Commissioned by President Juscelino Kubitschek, the construction of Brasilia lasted 41 months, from 1956 to the 21st April 1960, the day of its inauguration. Later declared World Heritage Site by UNESCO, the new federal capital of Brazil was designed on the plan of Lúcio Costa and under the supervision of Oscar Niemeyer, of which he was the chief architect and designer of most of the public buildings, assisted by Roberto Burle Marx, who was responsible for the design of public spaces.
Lúcio Costa, who won the competition for the urban plan of the capital, designed a plan for 200,000 inhabitants. In the project report, the Memória descritiva do Plano piloto, wrote that: “The construction of this city constitutes a deliberate act of taking possession, the gesture of the pionieer acting according to its colonial traditions and the question addressed to each participant in the competition is how such a city can be conceived. Such a city should not be thought of simply as an organic entity, able to function effortlessly, like any modern city; not as urbs, but as civitas, endowed with the virtues and characteristics of a capital city.”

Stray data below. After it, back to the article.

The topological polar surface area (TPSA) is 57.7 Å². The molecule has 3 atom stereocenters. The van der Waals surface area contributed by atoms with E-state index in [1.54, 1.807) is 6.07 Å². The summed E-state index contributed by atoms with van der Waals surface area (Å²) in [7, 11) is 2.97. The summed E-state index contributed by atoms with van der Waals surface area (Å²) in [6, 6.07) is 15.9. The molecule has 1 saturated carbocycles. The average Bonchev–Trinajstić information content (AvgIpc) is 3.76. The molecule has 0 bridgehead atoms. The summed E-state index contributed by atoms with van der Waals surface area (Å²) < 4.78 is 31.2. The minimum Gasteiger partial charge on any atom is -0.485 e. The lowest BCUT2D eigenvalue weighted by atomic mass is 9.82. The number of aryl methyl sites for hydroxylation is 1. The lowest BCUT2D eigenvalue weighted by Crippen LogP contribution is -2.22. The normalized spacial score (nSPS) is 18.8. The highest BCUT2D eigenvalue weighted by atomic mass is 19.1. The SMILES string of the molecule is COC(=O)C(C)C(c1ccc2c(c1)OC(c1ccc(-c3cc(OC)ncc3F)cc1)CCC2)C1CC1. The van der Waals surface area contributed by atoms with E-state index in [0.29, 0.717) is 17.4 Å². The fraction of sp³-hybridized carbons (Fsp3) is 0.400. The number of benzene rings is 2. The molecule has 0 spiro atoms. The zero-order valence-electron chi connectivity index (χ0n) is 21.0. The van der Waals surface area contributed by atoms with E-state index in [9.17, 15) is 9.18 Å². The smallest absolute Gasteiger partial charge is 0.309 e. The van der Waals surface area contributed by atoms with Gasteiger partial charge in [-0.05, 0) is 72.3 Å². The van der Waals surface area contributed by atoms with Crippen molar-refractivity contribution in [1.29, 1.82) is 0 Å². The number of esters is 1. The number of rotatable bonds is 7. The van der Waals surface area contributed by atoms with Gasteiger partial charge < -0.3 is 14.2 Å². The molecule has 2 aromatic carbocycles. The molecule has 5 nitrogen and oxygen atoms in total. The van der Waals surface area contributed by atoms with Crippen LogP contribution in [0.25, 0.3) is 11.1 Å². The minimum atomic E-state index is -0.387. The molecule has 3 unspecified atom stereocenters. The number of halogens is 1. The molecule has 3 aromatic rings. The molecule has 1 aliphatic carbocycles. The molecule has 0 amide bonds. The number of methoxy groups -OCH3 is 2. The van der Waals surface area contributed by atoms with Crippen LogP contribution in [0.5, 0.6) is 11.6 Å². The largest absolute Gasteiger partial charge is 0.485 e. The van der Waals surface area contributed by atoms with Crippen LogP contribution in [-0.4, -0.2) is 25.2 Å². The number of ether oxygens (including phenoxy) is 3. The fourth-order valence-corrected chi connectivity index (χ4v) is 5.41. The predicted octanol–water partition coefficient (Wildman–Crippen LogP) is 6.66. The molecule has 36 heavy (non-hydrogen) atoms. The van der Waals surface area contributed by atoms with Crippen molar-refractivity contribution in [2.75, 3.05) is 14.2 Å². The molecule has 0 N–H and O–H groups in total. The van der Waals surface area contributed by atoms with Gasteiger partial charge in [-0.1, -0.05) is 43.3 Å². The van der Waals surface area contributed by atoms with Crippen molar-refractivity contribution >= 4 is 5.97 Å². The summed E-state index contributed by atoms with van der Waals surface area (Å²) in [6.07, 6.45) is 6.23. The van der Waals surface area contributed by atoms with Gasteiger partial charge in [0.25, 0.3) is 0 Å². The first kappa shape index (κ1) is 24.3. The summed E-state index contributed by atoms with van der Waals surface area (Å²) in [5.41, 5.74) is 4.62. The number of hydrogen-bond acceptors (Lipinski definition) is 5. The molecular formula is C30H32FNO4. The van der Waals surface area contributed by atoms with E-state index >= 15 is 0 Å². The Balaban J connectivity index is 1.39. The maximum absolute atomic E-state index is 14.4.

The epic events of the Brazilian capital coincide with the baptism of Brazilian Modernism and remain intimately linked to the politics (and propaganda) of President Kubitschek, who narrated the construction of the new capital through the monthly magazine Brasília (1957-1963).
The creation of an imaginary around the Brazilian federal capital was part of the president’s political project, which has had and continues to have a strong influence today, in architecture and urban planning, as well as in the arts in general, and in the popular imagination.
In this special we remember it through Cesare Casati’s shots, and an important exhibition curated by Yuko Hasegawa in collaboration with Kazuyo Sejima and Ryue Nishizawa.
Opening image: photo by Iwan Baan.